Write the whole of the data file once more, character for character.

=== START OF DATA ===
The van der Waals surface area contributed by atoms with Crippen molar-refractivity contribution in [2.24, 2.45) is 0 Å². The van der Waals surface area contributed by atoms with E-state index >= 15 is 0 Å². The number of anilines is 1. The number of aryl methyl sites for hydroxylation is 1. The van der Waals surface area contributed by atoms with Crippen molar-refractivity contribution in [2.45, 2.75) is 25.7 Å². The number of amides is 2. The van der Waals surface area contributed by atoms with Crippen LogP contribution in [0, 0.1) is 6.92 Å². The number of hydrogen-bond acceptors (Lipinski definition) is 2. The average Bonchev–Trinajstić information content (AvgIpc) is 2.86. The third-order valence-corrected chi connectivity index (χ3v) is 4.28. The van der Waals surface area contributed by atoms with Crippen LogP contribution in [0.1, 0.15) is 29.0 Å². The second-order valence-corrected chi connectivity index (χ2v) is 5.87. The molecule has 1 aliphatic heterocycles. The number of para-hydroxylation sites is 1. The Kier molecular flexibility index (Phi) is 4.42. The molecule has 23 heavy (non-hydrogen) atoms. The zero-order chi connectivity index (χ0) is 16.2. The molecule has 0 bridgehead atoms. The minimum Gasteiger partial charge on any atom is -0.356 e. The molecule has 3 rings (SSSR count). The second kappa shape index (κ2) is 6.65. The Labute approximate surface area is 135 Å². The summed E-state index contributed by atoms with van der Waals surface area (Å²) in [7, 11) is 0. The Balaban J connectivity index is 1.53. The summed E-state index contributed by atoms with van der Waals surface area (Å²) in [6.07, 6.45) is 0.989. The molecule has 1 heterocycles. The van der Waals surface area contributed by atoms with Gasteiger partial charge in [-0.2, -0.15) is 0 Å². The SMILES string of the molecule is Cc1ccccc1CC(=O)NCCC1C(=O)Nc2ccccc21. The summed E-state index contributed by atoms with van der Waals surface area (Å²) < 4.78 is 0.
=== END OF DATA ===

The van der Waals surface area contributed by atoms with Crippen molar-refractivity contribution in [2.24, 2.45) is 0 Å². The van der Waals surface area contributed by atoms with E-state index >= 15 is 0 Å². The number of anilines is 1. The number of aryl methyl sites for hydroxylation is 1. The van der Waals surface area contributed by atoms with Crippen molar-refractivity contribution in [2.45, 2.75) is 25.7 Å². The number of amides is 2. The van der Waals surface area contributed by atoms with Crippen LogP contribution in [0, 0.1) is 6.92 Å². The number of hydrogen-bond acceptors (Lipinski definition) is 2. The average Bonchev–Trinajstić information content (AvgIpc) is 2.86. The third-order valence-corrected chi connectivity index (χ3v) is 4.28. The van der Waals surface area contributed by atoms with Crippen LogP contribution in [0.1, 0.15) is 29.0 Å². The second-order valence-corrected chi connectivity index (χ2v) is 5.87. The molecule has 1 aliphatic heterocycles. The number of para-hydroxylation sites is 1. The Kier molecular flexibility index (Phi) is 4.42. The molecule has 23 heavy (non-hydrogen) atoms. The zero-order chi connectivity index (χ0) is 16.2. The molecule has 0 bridgehead atoms. The minimum Gasteiger partial charge on any atom is -0.356 e. The molecule has 3 rings (SSSR count). The second kappa shape index (κ2) is 6.65. The Labute approximate surface area is 135 Å². The summed E-state index contributed by atoms with van der Waals surface area (Å²) in [7, 11) is 0. The Balaban J connectivity index is 1.53. The summed E-state index contributed by atoms with van der Waals surface area (Å²) in [6.07, 6.45) is 0.989. The molecule has 1 heterocycles. The van der Waals surface area contributed by atoms with Gasteiger partial charge in [-0.2, -0.15) is 0 Å². The SMILES string of the molecule is Cc1ccccc1CC(=O)NCCC1C(=O)Nc2ccccc21. The summed E-state index contributed by atoms with van der Waals surface area (Å²) < 4.78 is 0.